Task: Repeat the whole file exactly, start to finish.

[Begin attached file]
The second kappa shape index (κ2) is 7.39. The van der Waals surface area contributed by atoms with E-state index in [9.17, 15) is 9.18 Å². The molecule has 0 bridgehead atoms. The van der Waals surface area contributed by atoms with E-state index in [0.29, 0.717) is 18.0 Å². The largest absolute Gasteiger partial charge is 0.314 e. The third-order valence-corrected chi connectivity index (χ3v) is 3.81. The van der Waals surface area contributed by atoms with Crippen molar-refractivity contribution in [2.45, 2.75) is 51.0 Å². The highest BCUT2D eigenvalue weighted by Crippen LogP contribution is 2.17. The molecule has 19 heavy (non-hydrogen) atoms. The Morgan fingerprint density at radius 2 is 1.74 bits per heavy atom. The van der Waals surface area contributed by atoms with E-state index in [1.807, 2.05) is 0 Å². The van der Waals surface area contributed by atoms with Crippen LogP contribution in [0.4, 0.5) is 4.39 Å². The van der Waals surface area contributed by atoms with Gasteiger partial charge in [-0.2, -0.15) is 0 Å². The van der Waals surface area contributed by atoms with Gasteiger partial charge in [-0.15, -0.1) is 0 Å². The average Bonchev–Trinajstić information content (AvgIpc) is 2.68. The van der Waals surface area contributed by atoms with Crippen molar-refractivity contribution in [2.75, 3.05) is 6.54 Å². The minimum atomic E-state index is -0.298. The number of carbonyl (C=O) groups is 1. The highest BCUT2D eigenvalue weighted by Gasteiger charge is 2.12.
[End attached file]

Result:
The second kappa shape index (κ2) is 7.39. The van der Waals surface area contributed by atoms with E-state index in [9.17, 15) is 9.18 Å². The molecule has 0 bridgehead atoms. The van der Waals surface area contributed by atoms with E-state index in [0.29, 0.717) is 18.0 Å². The largest absolute Gasteiger partial charge is 0.314 e. The third-order valence-corrected chi connectivity index (χ3v) is 3.81. The van der Waals surface area contributed by atoms with Crippen molar-refractivity contribution in [2.45, 2.75) is 51.0 Å². The highest BCUT2D eigenvalue weighted by Crippen LogP contribution is 2.17. The molecule has 19 heavy (non-hydrogen) atoms. The Morgan fingerprint density at radius 2 is 1.74 bits per heavy atom. The van der Waals surface area contributed by atoms with E-state index in [1.807, 2.05) is 0 Å². The van der Waals surface area contributed by atoms with Crippen LogP contribution in [0.4, 0.5) is 4.39 Å². The van der Waals surface area contributed by atoms with Gasteiger partial charge in [-0.2, -0.15) is 0 Å². The van der Waals surface area contributed by atoms with Gasteiger partial charge in [-0.15, -0.1) is 0 Å². The average Bonchev–Trinajstić information content (AvgIpc) is 2.68. The van der Waals surface area contributed by atoms with Crippen molar-refractivity contribution in [2.75, 3.05) is 6.54 Å². The minimum atomic E-state index is -0.298. The number of carbonyl (C=O) groups is 1. The highest BCUT2D eigenvalue weighted by Gasteiger charge is 2.12.